Every year, millions of Americans struggle with serious mental illness. Of them, thousands experience civil, or involuntary, commitment—that is, hospitals invoke the coercive power of the state to force these individuals into psychiatric hospitals against their will. Whether someone requires hospitalization is a complex question of psychology, medicine, and substantive law.

But the process of civil commitment itself is troubling. Across the board, states fail to afford those facing civil commitment meaningful procedural protections. Current state laws subject individuals facing commitment to extended periods of confinement with little to no judicial intervention. Indeed, individuals facing commitment may wait weeks or more for a judicial hearing. And when hearings do occur, they start and end in a matter of minutes. Within those few minutes, little advocacy occurs: lawyers are often passive, judges are often impatient, and respondents rarely have the chance to speak. Worse, some states fail to provide hearings at all. In sum, civil commitment occurs in “pitch darkness.”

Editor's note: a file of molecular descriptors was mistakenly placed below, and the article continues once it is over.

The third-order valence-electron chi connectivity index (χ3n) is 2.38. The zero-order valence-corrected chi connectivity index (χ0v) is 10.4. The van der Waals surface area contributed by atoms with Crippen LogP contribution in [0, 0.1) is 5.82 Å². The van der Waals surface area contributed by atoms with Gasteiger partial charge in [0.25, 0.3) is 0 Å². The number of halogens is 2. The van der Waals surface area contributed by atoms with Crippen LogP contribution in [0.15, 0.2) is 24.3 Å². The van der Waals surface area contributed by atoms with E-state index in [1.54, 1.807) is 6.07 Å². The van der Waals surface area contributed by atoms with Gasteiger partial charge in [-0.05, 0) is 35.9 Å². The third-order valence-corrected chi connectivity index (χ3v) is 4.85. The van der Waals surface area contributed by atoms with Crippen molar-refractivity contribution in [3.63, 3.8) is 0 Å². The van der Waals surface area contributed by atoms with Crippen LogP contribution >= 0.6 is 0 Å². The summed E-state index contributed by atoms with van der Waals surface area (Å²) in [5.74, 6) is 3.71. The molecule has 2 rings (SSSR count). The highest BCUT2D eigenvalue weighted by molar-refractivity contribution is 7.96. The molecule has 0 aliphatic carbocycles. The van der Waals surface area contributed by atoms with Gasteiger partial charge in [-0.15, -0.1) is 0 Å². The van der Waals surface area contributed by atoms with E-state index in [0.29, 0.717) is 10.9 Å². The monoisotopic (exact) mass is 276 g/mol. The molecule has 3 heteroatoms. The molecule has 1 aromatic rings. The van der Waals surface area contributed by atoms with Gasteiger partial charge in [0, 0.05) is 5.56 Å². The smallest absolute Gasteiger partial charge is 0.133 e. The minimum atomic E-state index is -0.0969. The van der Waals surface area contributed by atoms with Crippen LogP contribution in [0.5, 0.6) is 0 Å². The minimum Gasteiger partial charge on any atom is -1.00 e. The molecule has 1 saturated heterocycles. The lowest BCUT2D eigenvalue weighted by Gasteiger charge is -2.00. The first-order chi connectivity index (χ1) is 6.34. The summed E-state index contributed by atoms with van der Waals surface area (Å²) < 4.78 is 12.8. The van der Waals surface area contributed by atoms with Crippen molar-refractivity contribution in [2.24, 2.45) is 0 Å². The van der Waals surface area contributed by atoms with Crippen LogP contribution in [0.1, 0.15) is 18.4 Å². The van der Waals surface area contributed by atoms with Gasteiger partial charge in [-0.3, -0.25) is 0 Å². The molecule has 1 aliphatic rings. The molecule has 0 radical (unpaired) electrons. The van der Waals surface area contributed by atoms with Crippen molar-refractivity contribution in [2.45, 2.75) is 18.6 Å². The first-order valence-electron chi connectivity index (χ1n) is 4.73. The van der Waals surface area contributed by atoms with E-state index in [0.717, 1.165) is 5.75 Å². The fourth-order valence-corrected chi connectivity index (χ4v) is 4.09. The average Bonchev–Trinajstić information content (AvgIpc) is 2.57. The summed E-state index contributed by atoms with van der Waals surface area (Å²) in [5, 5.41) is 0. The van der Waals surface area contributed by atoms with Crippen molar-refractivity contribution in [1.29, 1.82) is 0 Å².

Civil commitment procedure should limit, not compound, these harms. Applying fundamentals of procedural justice, this Note proposes three statutory reforms to increase fairness to those experiencing civil commitment. First, this Note calls for states to hold probable cause hearings within seventy-two hours of confinement. Second, states should explicitly define the duties and role of counsel within commitment proceedings. Third, states should task community mental health boards with monitoring the commitment process to increase compliance with the law and bring visibility to these proceedings. Ultimately, this Note aims to promote procedural justice for those facing civil commitment and rekindle a conversation about how states treat those experiencing serious mental illness.

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